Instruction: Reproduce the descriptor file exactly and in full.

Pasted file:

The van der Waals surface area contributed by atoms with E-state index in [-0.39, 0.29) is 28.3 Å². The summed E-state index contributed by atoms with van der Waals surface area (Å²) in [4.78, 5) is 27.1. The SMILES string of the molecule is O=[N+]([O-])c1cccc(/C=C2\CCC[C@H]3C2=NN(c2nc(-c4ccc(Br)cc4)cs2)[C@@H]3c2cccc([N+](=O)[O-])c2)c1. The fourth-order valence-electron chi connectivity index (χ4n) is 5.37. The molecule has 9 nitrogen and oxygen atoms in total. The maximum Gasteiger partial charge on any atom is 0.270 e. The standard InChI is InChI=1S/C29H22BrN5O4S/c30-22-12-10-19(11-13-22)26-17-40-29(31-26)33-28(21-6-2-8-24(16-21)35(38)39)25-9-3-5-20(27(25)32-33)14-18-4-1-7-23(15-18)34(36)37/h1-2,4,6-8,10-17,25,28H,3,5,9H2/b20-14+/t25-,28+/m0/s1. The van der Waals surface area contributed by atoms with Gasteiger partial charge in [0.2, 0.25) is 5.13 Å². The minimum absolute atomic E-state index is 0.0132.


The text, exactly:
The van der Waals surface area contributed by atoms with E-state index in [-0.39, 0.29) is 28.3 Å². The summed E-state index contributed by atoms with van der Waals surface area (Å²) in [4.78, 5) is 27.1. The SMILES string of the molecule is O=[N+]([O-])c1cccc(/C=C2\CCC[C@H]3C2=NN(c2nc(-c4ccc(Br)cc4)cs2)[C@@H]3c2cccc([N+](=O)[O-])c2)c1. The fourth-order valence-electron chi connectivity index (χ4n) is 5.37. The molecule has 9 nitrogen and oxygen atoms in total. The maximum Gasteiger partial charge on any atom is 0.270 e. The standard InChI is InChI=1S/C29H22BrN5O4S/c30-22-12-10-19(11-13-22)26-17-40-29(31-26)33-28(21-6-2-8-24(16-21)35(38)39)25-9-3-5-20(27(25)32-33)14-18-4-1-7-23(15-18)34(36)37/h1-2,4,6-8,10-17,25,28H,3,5,9H2/b20-14+/t25-,28+/m0/s1. The van der Waals surface area contributed by atoms with Gasteiger partial charge in [0.2, 0.25) is 5.13 Å². The minimum absolute atomic E-state index is 0.0132.